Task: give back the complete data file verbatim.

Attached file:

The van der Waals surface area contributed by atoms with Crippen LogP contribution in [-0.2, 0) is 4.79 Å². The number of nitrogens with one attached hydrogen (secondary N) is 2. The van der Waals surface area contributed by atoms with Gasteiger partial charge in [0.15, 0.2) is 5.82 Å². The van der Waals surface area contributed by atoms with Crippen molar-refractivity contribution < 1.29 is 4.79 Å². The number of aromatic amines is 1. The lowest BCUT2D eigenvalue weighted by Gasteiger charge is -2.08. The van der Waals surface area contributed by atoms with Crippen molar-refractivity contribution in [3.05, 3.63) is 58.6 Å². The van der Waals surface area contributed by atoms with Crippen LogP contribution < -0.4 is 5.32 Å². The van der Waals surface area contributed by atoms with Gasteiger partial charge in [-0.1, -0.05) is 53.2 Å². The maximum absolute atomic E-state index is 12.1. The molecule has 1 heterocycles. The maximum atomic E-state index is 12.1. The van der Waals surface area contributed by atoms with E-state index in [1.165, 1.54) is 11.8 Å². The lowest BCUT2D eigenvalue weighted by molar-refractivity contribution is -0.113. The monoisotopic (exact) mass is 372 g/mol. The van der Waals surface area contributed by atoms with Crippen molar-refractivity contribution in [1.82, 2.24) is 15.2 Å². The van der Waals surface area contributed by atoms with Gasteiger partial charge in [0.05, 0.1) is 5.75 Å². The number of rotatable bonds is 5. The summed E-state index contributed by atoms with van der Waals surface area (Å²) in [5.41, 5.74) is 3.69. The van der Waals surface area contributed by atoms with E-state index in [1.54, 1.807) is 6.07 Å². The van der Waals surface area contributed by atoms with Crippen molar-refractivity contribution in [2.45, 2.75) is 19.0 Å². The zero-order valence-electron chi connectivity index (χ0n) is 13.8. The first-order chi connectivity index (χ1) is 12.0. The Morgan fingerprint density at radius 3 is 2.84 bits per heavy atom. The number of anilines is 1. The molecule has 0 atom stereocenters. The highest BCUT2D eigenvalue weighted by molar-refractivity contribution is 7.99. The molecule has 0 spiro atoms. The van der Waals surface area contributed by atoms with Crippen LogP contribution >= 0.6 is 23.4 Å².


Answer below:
The van der Waals surface area contributed by atoms with Crippen LogP contribution in [-0.2, 0) is 4.79 Å². The number of nitrogens with one attached hydrogen (secondary N) is 2. The van der Waals surface area contributed by atoms with Gasteiger partial charge in [0.15, 0.2) is 5.82 Å². The van der Waals surface area contributed by atoms with Crippen molar-refractivity contribution < 1.29 is 4.79 Å². The number of aromatic amines is 1. The lowest BCUT2D eigenvalue weighted by Gasteiger charge is -2.08. The van der Waals surface area contributed by atoms with Crippen molar-refractivity contribution in [3.05, 3.63) is 58.6 Å². The van der Waals surface area contributed by atoms with Crippen LogP contribution < -0.4 is 5.32 Å². The van der Waals surface area contributed by atoms with Gasteiger partial charge in [-0.1, -0.05) is 53.2 Å². The maximum absolute atomic E-state index is 12.1. The molecule has 1 heterocycles. The maximum atomic E-state index is 12.1. The van der Waals surface area contributed by atoms with E-state index in [1.165, 1.54) is 11.8 Å². The lowest BCUT2D eigenvalue weighted by molar-refractivity contribution is -0.113. The monoisotopic (exact) mass is 372 g/mol. The van der Waals surface area contributed by atoms with Crippen molar-refractivity contribution in [1.82, 2.24) is 15.2 Å². The van der Waals surface area contributed by atoms with Gasteiger partial charge in [0.05, 0.1) is 5.75 Å². The number of rotatable bonds is 5. The summed E-state index contributed by atoms with van der Waals surface area (Å²) in [5.41, 5.74) is 3.69. The van der Waals surface area contributed by atoms with E-state index in [1.54, 1.807) is 6.07 Å². The van der Waals surface area contributed by atoms with Crippen molar-refractivity contribution in [2.45, 2.75) is 19.0 Å². The zero-order valence-electron chi connectivity index (χ0n) is 13.8. The first-order chi connectivity index (χ1) is 12.0. The Morgan fingerprint density at radius 3 is 2.84 bits per heavy atom. The number of anilines is 1. The molecule has 0 atom stereocenters. The highest BCUT2D eigenvalue weighted by molar-refractivity contribution is 7.99. The molecule has 0 spiro atoms. The van der Waals surface area contributed by atoms with Crippen LogP contribution >= 0.6 is 23.4 Å².